The New York Times reported as follows on September 9, 2008:
"A lengthy trial centering on what Scotland Yard called a plot to blow up trans-Atlantic airliners ended Monday when the jury convicted three of eight defendants of conspiracy to commit murder.
"But the jury failed to reach verdicts on the more serious charge of a conspiracy to have suicide bombers detonate soft-drink bottles filled with liquid explosives aboard seven airliners headed for the United States and Canada.
"The failure to obtain convictions on the plane-bombing charge was a blow to counterterrorism officials in London and Washington, who had described the scheme as potentially the most devastating act of terrorism since the Sept. 11 attacks seven years ago this week. British and American experts had said that the plot had all the signs of an operation by Al Qaeda, and that it was conceived and organized in Pakistan.
"The arrest in August 2006 of two dozen suspects, including the eight put on trial, set off a worldwide alarm in the airline industry and led to a tightening of airport security, including time-consuming restrictions on passengers carrying liquids and creams in their carry-on luggage that remain in force at most airports around the globe.
"But the case was hampered from the beginning, prosecutors said, by an investigation that was cut short, by the conflicting demands of intelligence agencies, and by problems with introducing evidence in the courtroom. To protect sources and methods, the prosecution was unable to introduce material from British or foreign intelligence agencies. In addition, Britain does not allow information in court that has been gathered from domestic wiretaps.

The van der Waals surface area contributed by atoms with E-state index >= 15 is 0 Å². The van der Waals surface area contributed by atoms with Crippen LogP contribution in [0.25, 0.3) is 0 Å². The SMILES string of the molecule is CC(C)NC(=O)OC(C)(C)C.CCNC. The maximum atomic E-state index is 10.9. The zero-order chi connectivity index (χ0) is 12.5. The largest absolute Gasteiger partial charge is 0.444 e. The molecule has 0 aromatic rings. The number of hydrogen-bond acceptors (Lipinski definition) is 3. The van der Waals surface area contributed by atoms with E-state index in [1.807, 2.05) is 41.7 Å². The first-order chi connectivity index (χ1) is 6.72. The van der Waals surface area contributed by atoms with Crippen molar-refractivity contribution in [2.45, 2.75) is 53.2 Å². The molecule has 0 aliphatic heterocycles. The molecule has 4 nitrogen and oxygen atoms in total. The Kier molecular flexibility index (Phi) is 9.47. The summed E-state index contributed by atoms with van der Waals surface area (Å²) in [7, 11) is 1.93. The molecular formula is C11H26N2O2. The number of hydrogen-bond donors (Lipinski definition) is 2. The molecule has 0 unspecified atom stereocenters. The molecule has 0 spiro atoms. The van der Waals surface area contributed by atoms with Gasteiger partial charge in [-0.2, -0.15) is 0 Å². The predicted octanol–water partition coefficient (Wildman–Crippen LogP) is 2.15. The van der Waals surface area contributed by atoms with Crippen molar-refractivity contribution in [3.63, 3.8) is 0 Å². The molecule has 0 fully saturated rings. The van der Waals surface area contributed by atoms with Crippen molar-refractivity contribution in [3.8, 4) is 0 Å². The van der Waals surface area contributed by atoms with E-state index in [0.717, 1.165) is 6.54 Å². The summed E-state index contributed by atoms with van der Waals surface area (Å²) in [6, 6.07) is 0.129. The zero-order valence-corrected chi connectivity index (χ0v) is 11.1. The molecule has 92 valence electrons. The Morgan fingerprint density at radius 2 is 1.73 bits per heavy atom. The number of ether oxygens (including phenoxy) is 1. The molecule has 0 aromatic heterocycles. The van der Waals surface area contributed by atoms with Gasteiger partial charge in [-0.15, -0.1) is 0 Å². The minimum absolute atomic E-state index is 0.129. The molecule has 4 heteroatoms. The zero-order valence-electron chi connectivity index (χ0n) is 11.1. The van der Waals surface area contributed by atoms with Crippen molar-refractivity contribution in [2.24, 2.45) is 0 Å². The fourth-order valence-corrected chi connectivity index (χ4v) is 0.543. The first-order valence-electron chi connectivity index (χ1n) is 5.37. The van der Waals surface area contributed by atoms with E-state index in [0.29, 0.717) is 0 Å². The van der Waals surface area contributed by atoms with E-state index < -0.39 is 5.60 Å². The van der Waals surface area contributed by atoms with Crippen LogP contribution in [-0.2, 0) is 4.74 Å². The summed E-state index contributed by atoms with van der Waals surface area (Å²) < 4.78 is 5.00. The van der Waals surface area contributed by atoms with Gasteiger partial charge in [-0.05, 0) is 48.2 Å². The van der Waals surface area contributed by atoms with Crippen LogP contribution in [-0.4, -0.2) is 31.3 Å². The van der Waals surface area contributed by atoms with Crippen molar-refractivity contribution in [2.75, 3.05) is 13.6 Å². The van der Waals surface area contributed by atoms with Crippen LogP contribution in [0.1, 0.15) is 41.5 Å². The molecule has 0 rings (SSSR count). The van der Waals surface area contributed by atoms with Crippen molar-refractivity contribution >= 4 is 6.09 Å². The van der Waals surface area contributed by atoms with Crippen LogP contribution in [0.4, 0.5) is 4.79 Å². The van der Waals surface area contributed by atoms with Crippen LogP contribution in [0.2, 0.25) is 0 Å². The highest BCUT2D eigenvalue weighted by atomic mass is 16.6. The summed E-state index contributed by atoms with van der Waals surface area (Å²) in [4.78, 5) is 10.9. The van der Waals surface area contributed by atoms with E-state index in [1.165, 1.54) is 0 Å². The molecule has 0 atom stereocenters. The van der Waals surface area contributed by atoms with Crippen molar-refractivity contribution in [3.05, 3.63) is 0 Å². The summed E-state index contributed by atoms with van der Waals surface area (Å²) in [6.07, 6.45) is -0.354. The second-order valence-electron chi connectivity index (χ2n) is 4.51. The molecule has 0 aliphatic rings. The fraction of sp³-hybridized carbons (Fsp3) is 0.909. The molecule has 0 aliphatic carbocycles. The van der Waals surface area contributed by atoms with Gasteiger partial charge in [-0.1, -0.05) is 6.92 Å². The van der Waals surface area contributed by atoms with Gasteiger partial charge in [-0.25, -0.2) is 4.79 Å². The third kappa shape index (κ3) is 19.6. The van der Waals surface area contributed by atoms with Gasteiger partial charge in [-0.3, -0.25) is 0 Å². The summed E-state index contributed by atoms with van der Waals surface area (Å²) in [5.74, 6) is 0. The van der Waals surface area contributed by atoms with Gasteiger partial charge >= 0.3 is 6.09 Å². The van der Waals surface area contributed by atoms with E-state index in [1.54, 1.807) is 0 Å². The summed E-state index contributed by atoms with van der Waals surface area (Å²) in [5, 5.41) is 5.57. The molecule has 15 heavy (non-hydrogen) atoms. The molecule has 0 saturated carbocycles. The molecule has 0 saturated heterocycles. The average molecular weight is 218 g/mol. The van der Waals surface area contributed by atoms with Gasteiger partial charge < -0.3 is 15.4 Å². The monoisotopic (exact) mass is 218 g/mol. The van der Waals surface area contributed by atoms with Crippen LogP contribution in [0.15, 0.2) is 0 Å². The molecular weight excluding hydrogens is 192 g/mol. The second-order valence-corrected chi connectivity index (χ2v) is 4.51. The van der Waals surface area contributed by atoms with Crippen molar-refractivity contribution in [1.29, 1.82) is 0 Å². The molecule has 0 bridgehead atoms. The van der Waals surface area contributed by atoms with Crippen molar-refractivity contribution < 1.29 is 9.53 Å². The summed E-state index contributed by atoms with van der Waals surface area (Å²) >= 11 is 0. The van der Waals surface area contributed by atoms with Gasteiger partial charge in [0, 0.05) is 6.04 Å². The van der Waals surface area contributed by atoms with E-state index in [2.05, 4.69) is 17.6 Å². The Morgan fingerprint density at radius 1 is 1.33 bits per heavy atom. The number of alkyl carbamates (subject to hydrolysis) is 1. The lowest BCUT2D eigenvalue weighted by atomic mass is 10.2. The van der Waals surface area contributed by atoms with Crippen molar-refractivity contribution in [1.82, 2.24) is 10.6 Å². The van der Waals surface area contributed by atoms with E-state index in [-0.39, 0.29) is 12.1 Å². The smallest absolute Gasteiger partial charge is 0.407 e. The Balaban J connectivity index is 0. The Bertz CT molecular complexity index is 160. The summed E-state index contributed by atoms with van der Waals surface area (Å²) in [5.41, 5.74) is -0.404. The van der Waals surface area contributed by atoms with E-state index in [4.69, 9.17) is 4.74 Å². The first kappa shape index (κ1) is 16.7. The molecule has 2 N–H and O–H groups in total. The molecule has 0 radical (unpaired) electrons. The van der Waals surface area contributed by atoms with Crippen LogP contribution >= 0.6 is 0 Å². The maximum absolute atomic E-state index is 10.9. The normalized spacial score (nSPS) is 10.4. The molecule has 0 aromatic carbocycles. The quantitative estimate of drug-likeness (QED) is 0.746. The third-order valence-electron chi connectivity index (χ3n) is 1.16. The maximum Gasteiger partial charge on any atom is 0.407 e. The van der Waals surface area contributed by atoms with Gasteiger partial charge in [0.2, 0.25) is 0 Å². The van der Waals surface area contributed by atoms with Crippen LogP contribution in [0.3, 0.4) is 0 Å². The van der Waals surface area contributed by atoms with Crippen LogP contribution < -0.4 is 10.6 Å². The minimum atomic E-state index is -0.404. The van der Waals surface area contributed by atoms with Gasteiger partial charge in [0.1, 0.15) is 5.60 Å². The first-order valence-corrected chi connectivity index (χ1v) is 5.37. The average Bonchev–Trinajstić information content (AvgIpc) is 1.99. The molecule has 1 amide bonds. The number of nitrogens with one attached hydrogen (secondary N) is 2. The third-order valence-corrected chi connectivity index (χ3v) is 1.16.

"The arrest in Pakistan of Rashid Rauf, a Briton of Pakistani descent who American, British and Pakistani officials said was a liaison to Al Qaeda, set off a series of events that led the British police to roll up the London-based cell far earlier than they had intended. The haste in making sweeping arrests made it hard for prosecutors to persuade the jury that the bomb plot had reached the stage at which an attack on airliners was imminent.
"Partly as a result, prosecutors never convinced the jury that the suspects were prepared to strike immediately, or even that they had chosen planes as their targets. Nor did they convict a man whom they had accused of having links to Al Qaeda in Pakistan.
"Britain's Crown Prosecution Service said it might decide to call for a retrial of the case if it decides it might win convictions on the most serious charges. A decision on that is expected within weeks. In addition, a number of other suspects will face trial related to the plot."
The post-9/11 war on terrorism has many mysteries buried deep inside. The first mystery is about Omar Sheikh, the alleged master-mind behind the
kidnapping and murder of Daniel
Pearl, the journalist of the Wall street Journal. He was sentenced to death by a court in Pakistan, but his sentence has not been executed. The hearing on his appeal against the sentence has been adjourned over a hundred times till now. He is the fittest case for interrogation
in Guantanamo Bay, but, for some strange reasons, the US authorities have shown no
interest in getting hold of him and taking him to Guantanamo Bay for interrogation
to find out the real truth about the kidnapping and murder of Pearl.
The second mystery is about the arrest by the Pakistani authorities in August 2006 of Rashid Rauf, a Briton of Mirpuri origin, who is related by marriage to Maulana Masood Azhar, the Amir of the Jaish-e-Mohammad. He was projected as one of the master-minds of the Bojinka-2006 plot and as the man, who tipped off the Pakistani authorities about the plot. No serious attempt was made by the British police to get hold of him, take him to the UK and interrogate him. He escaped from Pakistani custody in December,2007, and has not been traced so far. No attempt has been made by the Pakistani authorities to trace him.
One understands that there is a sensational untold story about these two mysteries, which could make a mother of all best sellers relating to the war on terrorism.
B. Raman is Additional Secretary (retd), Cabinet Secretariat, Govt. of India, New Delhi, and, presently, Director, Institute For Topical Studies, Chennai.